In general, breastfeeding is much better both for the baby and the mother than bottle formula feeding. The reason for this is that, first of all, breast milk is very rich in IgA type antibodies. These general antibodies protect the baby from gastrointestinal infections. Without these antibodies, infections would be very common as the baby’s immune system is not fully developed and is thus vulnerable. A small proportion of these antibodies are also absorbed into the bloodstream of the baby and offer some protection from other infections, such as respiratory infections. But this kind of protection is very limited, so it is a good idea to temporarily switch the baby to bottle formula feeding if the mother is experiencing the flu or any other type of respiratory infection. There are simply not enough IgA antibodies from the breast milk in the baby’s blood to provide significant protection from the influenza virus.

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Radical Remedies: Healthy Fertility

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Fertility is a big issue in our society. With more and more processed foods and artificial preservatives in our diet, the lack of nutrient-based foods, and progressively older age of women and men becoming parents for the first time, it is little wonder that this is a growing concern.

Fortunately in the vast majority of cases, simple changes in diet, exercise and lifestyle can increase fertility to the point of conceiving without resorting to expensive techniques such as in vitro fertilization.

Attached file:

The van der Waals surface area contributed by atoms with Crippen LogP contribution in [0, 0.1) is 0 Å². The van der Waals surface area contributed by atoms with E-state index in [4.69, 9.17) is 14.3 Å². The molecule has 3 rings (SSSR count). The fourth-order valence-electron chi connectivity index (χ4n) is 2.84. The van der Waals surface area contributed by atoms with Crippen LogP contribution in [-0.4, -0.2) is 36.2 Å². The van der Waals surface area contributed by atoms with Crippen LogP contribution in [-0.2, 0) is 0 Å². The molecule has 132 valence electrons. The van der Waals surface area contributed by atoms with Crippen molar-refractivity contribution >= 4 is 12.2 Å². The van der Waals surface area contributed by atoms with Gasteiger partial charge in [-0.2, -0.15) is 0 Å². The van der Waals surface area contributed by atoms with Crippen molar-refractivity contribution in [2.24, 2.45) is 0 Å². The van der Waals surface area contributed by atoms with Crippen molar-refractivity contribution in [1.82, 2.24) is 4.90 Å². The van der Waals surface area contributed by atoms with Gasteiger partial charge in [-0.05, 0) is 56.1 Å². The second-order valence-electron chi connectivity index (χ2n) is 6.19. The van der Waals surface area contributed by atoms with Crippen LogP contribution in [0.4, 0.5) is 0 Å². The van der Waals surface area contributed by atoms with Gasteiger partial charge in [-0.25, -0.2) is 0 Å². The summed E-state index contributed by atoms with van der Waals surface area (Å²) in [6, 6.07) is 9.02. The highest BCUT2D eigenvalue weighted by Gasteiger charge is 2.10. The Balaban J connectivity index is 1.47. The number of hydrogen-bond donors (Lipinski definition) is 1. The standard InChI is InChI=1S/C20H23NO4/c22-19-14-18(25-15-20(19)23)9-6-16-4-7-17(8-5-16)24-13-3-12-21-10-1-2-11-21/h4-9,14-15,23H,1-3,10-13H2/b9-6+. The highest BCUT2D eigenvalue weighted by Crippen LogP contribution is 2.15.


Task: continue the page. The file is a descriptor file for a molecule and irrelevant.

The following supplements have been shown to enhance fertility:

Red Raspberry Leaf in capsule form or as a tea

Red Clover

Nettle Leaf

Maca which also increases libido (should not be used during pregnancy)

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Pregnancy and Supplements~Part 1

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Today’s blog is a continuation of my women’s health and baby topics. Recently I talked about Lecithin and how important it is in the neurological development of the fetus during pregnancy. Today I want to expand on the topic by making a connection between a decrease in the likelihood of Neural Tube Defects and supplementation with Folate and Vitamin B12 during pregnancy.
So what are neural tube defects and how can we prevent them? Well it all starts with a tube. That’s essentially what the fetus looks like at the very beginning of its development when it changes its shape from a ball of cells to a tube-like structure. The tube is what will actually become the baby’s gastrointestinal tract. Continue reading